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Receivers regain possession of farm belonging to former Ireland's Fittest Family winners

ACC Loan Management is owed €2.4 million by Peter and Tracey Kingston.

BANK-APPOINTED RECEIVERS HAVE regained possession of the farm belonging to former winners of RTÉ’s Ireland’s Fittest Family programme, the High Court heard today.

Last Thursday, receivers Kieran Wallace and David Swinburne of KPMG secured a temporary High Court injunction against Peter Kingston, his wife Tracey and their son Richard, in respect of their 170-acre farm at Crayden Hill, Nohoval, Co Cork.

The injunctions had been sought after the receivers claimed the Kingstons had earlier this month unlawfully re-taken possession of the farmland the receivers had taken charge of last December.

The retaking of the farmland was something the Kingstons, who won the RTÉ television programme in 2014, were not entitled to do and they were now trespassing, it was claimed.

High Court President, Justice Peter Kelly, was told today the receivers regained possession of the farmland last Friday.

Barrister Stephen B Byrne, counsel for the receivers, who were appointed by ACC Loan Management, told Justice Kelly the receivers regained possession of the farm and the injunction is now being complied with.

Peter Kingston, who represented himself, told the court he was somewhat taken by surprise by the proceedings as he had been away on a “religious retreat”, but accepted Judge Kelly’s contention that the matter had not “come out of the blue”, given there had been correspondence with the receivers’ lawyers prior to the injunctions being sought.

Cattle dying 

Kingston said he had gone back to the land to deal with ragwort growth and to feed animals. He said he “took exception” to claims made on behalf of the receivers that the farm, which included 1,000 cattle, was in a poor state of affairs and required considerable expense by the bank to rectify.

He said 11 cattle died in the six months prior to him handing over possession of the land last December, but since the receivers had taken charge 200 have died.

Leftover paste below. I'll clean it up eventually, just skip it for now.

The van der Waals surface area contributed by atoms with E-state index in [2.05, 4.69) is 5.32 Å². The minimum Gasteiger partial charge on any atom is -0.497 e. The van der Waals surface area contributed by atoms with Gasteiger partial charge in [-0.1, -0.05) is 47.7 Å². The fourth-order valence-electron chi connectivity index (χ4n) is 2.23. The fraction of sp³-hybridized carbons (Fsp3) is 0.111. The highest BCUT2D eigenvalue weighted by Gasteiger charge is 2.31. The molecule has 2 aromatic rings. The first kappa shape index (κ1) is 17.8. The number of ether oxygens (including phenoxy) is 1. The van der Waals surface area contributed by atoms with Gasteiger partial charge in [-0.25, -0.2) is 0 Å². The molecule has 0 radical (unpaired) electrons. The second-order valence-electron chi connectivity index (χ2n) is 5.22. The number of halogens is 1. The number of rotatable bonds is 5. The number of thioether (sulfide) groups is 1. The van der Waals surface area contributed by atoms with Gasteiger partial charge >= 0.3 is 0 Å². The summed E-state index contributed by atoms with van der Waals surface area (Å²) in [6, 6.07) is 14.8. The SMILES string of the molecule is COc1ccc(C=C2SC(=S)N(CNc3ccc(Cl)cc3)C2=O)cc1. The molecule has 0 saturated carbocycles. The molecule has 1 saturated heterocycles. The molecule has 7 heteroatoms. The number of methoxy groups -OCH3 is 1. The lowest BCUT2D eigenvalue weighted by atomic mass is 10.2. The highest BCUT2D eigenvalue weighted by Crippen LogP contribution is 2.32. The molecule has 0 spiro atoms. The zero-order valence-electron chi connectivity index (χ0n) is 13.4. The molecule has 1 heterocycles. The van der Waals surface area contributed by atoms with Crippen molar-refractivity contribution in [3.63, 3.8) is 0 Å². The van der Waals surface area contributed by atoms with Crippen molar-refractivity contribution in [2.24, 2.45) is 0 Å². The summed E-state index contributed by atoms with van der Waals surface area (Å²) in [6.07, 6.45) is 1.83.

Byrne told the court that any suggestion the farm was not in a poor state when the receivers took possession last year would be “hotly contested” by his clients.

Justice Kelly agreed to adjourn the case for two weeks with the injunction to remain in place against all parties. This was to allow Kingston prepare a sworn statement in response to the receivers’ claims.

ACC Loan Management, which is owed €2.4 million by Peter and Tracey Kingston arising out of two mortgage agreements the parties had entered into almost 10 years ago, claims the farmland had been put up as security.

The Kingston’s farm was at the centre of related High Court proceedings in April this year when Cork County Sheriff, Sinéad McNamara, who was in the process of selling the Kingstons herd of 1,000 cattle, secured injunctions against businessman Jerry Beades and his New Land League group.

It was claimed Beades and members of his group had engaged in protests over the proposed sale of the herd and McNamara was granted an injunction preventing anyone interfering with the auction.

Comments are closed as the case is before the courts. 

Read: “It’s like the day after a funeral” – Ireland’s Fittest Family farmer laments sale of herd of 1,000 cattle by bank

Read: Former Ireland’s Fittest Family winners ordered to hand over Cork farm

Aodhan O Faolain